The current economic crisis is the second time that the South Asian economies have faced huge shocks due to being closely tied into the international economic systems, after the global financial crisis of 2008–2009, when excessive dependence on international financial markets had resulted in huge losses to developing economies globally (Truman, 2009).

However, trade is considered the engine of economic growth and in the long run cutting off linkages entirely is not possible for any country. What is being argued here is that it is important to set a threshold of dependencies (for imports as well as exports) to avoid sudden shocks. For example, more than 50% of trade in a product or service with one country highlights a dependence on that single country. To illustrate, the current Russia–Ukraine war has, since the first month of the war itself, hit India’s economy hard, e.g., India imports 85% of its edible oil from Ukraine and 14% from Russia, creating a problem in that sector. Similarly, sanctions on Russia have negatively impacted India’s exporters’ incomes. Around $400 million to $600 million of India’s exporters’ income payments are delayed. Bangladesh’s Petroleum Corporation suffered a loss of €2 million per day and reported a huge shipping cost increase which has significantly impacted the textile industry. Pakistan’s economy is affected too. The war will increase oil prices too which will further devalue the importing country’s currency leading to higher current account deficits and inflation (ANI, 2022).

Strengthening their economies

To avoid such dependence in the long run, South Asian countries have to assess their strengths and weaknesses in the production of goods and services to gain greater control. These countries still have a comparative advantage in business processes and tourism (World Bank, 2021). If we compare the contribution of tourism to their GDP before and after the pandemic, we can see that it has not reduced significantly. For example, the contribution of the sector to Pakistan’s GDP reduced from 5.7% in 2019 to 4.4%  in 2020, and to India’s GDP from 6.9% in 2019 to 4.7% in 2020 (World Tourism and Travel Council, 2021).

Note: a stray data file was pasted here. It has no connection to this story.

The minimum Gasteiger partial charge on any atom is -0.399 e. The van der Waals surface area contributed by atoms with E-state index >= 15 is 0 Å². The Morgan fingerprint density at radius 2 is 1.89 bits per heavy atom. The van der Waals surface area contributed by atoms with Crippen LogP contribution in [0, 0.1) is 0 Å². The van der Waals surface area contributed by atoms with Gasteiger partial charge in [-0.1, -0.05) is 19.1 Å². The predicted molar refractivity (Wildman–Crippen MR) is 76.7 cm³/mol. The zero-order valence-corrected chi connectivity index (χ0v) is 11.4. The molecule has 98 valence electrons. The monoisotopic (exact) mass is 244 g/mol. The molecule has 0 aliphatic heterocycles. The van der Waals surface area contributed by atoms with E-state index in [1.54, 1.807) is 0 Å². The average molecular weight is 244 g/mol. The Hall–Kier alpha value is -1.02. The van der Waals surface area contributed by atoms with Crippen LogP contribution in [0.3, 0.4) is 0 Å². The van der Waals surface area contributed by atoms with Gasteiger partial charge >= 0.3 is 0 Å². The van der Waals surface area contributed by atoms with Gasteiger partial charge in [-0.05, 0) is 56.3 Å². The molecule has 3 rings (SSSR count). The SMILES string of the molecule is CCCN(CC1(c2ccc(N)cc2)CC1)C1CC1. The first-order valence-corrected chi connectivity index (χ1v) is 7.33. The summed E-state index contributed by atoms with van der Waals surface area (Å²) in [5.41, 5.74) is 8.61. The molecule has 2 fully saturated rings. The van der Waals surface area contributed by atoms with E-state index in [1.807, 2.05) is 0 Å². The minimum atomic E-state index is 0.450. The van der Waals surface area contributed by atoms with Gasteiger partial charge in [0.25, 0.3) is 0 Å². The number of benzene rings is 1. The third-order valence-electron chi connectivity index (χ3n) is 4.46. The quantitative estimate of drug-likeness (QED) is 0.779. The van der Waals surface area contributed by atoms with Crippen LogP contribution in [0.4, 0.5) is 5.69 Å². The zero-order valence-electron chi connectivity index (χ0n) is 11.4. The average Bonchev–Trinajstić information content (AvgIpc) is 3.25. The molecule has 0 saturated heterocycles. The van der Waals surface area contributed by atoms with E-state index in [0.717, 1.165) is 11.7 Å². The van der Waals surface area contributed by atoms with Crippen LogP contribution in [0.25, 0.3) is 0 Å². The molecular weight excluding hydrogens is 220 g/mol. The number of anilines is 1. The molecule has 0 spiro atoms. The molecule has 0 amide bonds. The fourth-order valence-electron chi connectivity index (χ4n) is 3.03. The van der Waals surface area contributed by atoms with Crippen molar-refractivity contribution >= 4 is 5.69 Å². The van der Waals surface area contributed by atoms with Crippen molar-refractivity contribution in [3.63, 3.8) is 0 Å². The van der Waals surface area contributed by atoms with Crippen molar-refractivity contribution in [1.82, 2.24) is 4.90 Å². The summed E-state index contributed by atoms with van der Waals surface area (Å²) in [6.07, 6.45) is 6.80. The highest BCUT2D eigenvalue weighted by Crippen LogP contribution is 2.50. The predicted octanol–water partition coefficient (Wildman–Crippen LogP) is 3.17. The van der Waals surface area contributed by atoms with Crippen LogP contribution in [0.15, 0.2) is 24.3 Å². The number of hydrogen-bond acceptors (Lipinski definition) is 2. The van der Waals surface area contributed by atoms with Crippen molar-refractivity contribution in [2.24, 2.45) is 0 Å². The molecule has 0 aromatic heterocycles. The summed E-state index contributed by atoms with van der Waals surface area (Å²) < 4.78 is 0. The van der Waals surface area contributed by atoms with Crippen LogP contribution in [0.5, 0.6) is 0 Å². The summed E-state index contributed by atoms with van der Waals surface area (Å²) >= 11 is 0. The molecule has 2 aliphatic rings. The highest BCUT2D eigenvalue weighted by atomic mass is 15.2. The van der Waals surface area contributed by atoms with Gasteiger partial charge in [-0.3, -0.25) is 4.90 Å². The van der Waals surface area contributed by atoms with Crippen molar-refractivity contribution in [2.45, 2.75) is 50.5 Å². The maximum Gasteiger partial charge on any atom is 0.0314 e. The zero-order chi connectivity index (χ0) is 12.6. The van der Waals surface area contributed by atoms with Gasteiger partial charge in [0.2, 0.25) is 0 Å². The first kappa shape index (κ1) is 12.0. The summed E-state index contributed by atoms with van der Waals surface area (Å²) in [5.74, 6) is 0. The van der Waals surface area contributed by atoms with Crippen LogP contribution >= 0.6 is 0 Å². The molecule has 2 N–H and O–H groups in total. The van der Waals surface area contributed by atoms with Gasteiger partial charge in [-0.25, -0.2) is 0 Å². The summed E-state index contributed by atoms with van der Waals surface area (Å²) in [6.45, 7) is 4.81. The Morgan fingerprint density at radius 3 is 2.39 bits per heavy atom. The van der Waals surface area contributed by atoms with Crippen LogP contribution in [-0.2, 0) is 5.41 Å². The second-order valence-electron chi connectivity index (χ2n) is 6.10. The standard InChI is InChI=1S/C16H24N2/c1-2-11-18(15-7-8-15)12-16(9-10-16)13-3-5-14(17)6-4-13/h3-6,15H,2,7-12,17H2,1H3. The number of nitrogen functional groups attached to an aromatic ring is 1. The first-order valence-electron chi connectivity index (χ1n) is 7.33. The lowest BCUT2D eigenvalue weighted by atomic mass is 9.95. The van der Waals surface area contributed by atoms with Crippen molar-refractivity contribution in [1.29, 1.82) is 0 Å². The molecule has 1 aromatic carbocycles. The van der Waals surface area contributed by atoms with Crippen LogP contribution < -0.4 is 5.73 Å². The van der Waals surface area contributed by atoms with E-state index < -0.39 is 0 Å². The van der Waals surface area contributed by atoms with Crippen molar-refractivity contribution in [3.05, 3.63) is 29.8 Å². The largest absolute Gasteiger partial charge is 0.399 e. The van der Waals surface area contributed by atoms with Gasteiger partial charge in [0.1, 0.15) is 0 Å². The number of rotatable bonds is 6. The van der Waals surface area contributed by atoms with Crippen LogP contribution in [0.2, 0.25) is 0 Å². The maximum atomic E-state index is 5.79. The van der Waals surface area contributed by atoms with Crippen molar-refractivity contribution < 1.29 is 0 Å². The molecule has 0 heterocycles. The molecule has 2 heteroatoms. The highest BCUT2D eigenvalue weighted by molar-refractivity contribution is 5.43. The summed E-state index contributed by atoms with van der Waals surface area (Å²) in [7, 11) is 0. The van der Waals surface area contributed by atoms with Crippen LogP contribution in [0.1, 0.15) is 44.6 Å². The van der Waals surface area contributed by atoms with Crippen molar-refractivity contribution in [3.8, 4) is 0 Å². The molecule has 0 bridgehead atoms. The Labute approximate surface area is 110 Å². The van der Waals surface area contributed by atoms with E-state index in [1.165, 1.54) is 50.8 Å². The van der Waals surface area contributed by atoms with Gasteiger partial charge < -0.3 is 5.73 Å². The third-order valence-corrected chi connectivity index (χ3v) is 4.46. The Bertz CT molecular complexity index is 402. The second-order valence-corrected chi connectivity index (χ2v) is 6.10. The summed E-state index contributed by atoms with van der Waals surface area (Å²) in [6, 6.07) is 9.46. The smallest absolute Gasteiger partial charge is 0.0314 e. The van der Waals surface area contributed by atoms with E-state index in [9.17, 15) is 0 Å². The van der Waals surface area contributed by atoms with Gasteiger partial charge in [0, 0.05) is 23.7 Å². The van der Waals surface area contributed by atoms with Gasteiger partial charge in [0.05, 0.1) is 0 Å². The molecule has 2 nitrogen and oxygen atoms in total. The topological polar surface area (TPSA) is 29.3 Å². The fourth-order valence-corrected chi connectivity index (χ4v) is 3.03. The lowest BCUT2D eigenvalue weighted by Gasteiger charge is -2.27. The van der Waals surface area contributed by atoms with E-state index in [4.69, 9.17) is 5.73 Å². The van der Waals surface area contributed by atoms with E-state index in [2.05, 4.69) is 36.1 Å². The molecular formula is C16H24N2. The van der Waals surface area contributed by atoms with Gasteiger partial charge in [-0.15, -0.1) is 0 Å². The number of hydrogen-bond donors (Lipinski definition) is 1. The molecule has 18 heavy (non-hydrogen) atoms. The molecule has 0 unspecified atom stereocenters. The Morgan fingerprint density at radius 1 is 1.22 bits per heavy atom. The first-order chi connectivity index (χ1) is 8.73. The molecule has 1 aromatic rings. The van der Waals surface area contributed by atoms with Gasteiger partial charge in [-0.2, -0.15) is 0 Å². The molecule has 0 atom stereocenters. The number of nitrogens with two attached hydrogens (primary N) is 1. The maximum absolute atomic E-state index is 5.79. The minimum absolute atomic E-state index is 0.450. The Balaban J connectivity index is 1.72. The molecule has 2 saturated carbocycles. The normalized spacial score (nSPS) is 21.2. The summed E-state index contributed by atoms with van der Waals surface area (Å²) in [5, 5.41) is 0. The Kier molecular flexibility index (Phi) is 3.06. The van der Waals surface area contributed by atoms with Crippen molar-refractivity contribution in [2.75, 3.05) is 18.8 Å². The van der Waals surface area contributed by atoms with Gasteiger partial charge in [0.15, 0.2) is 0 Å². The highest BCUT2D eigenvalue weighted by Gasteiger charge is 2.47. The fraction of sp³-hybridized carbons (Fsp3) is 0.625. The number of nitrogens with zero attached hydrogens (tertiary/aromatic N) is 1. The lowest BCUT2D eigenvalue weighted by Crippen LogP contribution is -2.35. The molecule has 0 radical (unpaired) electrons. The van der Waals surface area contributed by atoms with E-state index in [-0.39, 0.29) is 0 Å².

Further, diversifying trade and industry through investing in Information and Technology (I&T) and Research & Development (R&D) is important.  India once again leads by example. During the pandemic, a need for digital remote services was faced by every economy. India exported software services worth $133.7 billion during  2020–2021, which accounts for 4% growth compared to last year (Reserve Bank of India, 2021, Tab.2).

Moreover, connecting regionally can offer a middle ground between economic isolation and dependence on developed economies, but due to man-made differences, South Asian economies have the lowest share of intraregional trade as compared to other regions, globally. World Bank report “A Glass Half Full’’ estimates that South Asian economies can triple their trade volumes from $23 billion to $67 billion (World Bank, 2018) through increased regional trade.

One significant issue facing these economies is that of debt. Particularly, in this pandemic for South Asian economies the share of non-financial corporation loans has increased significantly in Maldives and Sri Lanka compared to other South Asian countries (Fig. 3).  Similarly, share of non-performing loans has crossed 5% warning threshold for every country in South Asia except Nepal (World Bank, 2021).

Figure 3: Debt Situation in South Asia,, Source: World Bank. 2021. “Shifting Gears: Digitization and Services-Led Development” South Asia Economic Focus (October), p. 76, World Bank, Washington, DC. Doi: 10.1596/ 978-1-4648-1797-7. License: Creative Commons Attribution CC BY 3.0 IGO

There is an urgent need for these countries to bargain with donors to pay back debts later, request short-term debt relief programmes, or a debt standstill option to provide relief to their poor already suffering from inflation. Increased revenue from increasing import tariffs, as argued here, can be used to pay back debt in the short run. It will shift the tax burden from consumer to exporter countries.

To have a better global future, developed countries should help developing economies strengthen their capabilities by investing in increasing innovations and promoting their homemade products until they stabilise. As Confucius said “Give a man a fish, and you’ll feed him for a day. Teach a man to fish, and you’ve fed him for a lifetime.”

The views expressed here are of the author’s only and do not reflect the views of any institutions, organisations or countries that he may have been affiliated with.

Banner Image: Photo by manzur alam on Unsplash.

The views expressed here are those of the author and not of the ‘South Asia @ LSE’ blog, the LSE South Asia Centre, or the London School of Economics and Political Science.

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About the author

Ghamz E Ali Siyal

Ghamz E Ali Siyal is currently pursuing his doctorate degree from Clark University, United States. He has previously worked on urban development, education, water, and sanitation services, environmental issues in semi-arid areas of Pakistan, like climate change, crop loan insurance schemes, and other developmental issues as a Research Assistant in Sustainable Development Policy Institute (SDPI), a think-tank in Pakistan and remained a Visiting Lecturer in Pir Mahar Ali Shah (PMAS) Arid Agriculture University in Pakistan.